High school football players allege referee made racial slurs before hit
ROUND ROCK, Texas (AP) — The governing body for Texas high school sports questioned Wednesday whether the coaches of two football players accused of intentionally ramming a referee should have done more...
ROUND ROCK, Texas (AP) — The governing body for Texas high school sports questioned Wednesday whether the coaches of two football players accused of intentionally ramming a referee should have done more to calm emotions in a tense game.
The University Interscholastic League’s executive committee heard from local officials on their investigation into the incident involving San Antonio Jay High School. The organization is investigating several allegations, including that the hit was prompted by something an assistant coach said and was preceded by racial slurs from the targeted umpire.
The incident was caught on video and sparked national attention and reaction. Marble Falls beat Jay in Friday’s game, 15-9.
Two Jay High School players, who have not been identified, and assistant coach Mack Breed have been suspended by the Northside Independent School District pending the investigation.
“This has been an embarrassment for the school, the UIL and the state of Texas,” said committee member James Colbert of Houston.
Dallas committee member Gil Garza, who used to work in San Antonio schools, noted reported tensions in the game between Jay and Marble Falls high schools, including punches thrown, late hits and ejections before the Jay players rammed umpire Robert Watts.
“The only thing our kids really have is our coaches. That’s where the leadership starts,” Garza told Northside officials, calling the out-of-control atmosphere “a time bomb waiting to happen. And it did.”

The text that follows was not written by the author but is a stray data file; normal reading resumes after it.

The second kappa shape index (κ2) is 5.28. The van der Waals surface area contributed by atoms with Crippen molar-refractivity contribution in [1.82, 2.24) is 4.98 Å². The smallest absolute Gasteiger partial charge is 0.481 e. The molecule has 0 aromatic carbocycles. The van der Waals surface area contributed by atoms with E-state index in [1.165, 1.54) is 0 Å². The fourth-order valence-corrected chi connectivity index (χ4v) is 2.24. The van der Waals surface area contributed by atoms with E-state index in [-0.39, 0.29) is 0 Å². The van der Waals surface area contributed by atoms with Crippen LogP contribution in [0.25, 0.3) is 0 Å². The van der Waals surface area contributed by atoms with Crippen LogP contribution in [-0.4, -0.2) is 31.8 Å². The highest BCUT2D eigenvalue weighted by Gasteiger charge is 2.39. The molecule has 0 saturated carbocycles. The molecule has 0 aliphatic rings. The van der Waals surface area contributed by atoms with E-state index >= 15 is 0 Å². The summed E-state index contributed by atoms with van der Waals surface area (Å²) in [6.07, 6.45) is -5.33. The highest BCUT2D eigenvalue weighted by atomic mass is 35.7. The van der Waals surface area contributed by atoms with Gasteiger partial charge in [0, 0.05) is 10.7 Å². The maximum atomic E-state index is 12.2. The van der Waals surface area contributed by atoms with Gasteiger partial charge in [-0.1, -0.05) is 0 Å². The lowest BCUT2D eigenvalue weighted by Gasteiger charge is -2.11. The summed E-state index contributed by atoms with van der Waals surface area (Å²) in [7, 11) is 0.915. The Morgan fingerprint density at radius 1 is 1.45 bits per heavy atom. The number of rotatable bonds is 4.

Garza also questioned whether the game officials could have done more to control the game.
Officials with Northside and the Texas Association of Sports Officials said they are still investigating the incident.
Brian Woods, Northside schools superintendent, said he wasn’t aware of previous concerns about a culture of unsportsmanlike conduct at Jay.
“We don’t have any reason to believe the actions of those two young men are representative of that program or the student body of that school,” Woods said.
Woods said concerns about sportsmanship could be “applied both ways.” Marble Falls school officials attended the meeting but declined an offer to testify.
The Jay High School players, coaches and Watts did not attend the meeting. Watts’ attorney, Alan Goldberger of New Jersey, has denied Watts made racial remarks. Watts has been a game official for 14 years and was recently nominated for president of the Austin chapter of the Texas Association of Sports Officials.
Watts was not working with his regular crew at the game and was a fill-in for another official who couldn’t make it, said Michael Fitch, executive director of the officials association. Fitch said he’s still waiting for a complete report on the game from the crew.
The UIL said any state disciplinary action against the players or school won’t come before its next meeting Sept. 23.
The case also has prompted a criminal investigation in Marble Falls, where the game was played about 90 miles north of San Antonio.
Video from the game showed the referee watching a play, and his head snapping back when he is leveled from behind and another player then dove on top of him. Northside school district officials have said that during the game, the suspended players “were feeling lots of frustration by what they perceived to be missed or wrong calls by the refs.” The players also alleged the referee directed racial slurs at them.
The students allege that assistant coach Breed, 29, said “that guy needs to pay for cheating us” or words to that effect, according to the district.
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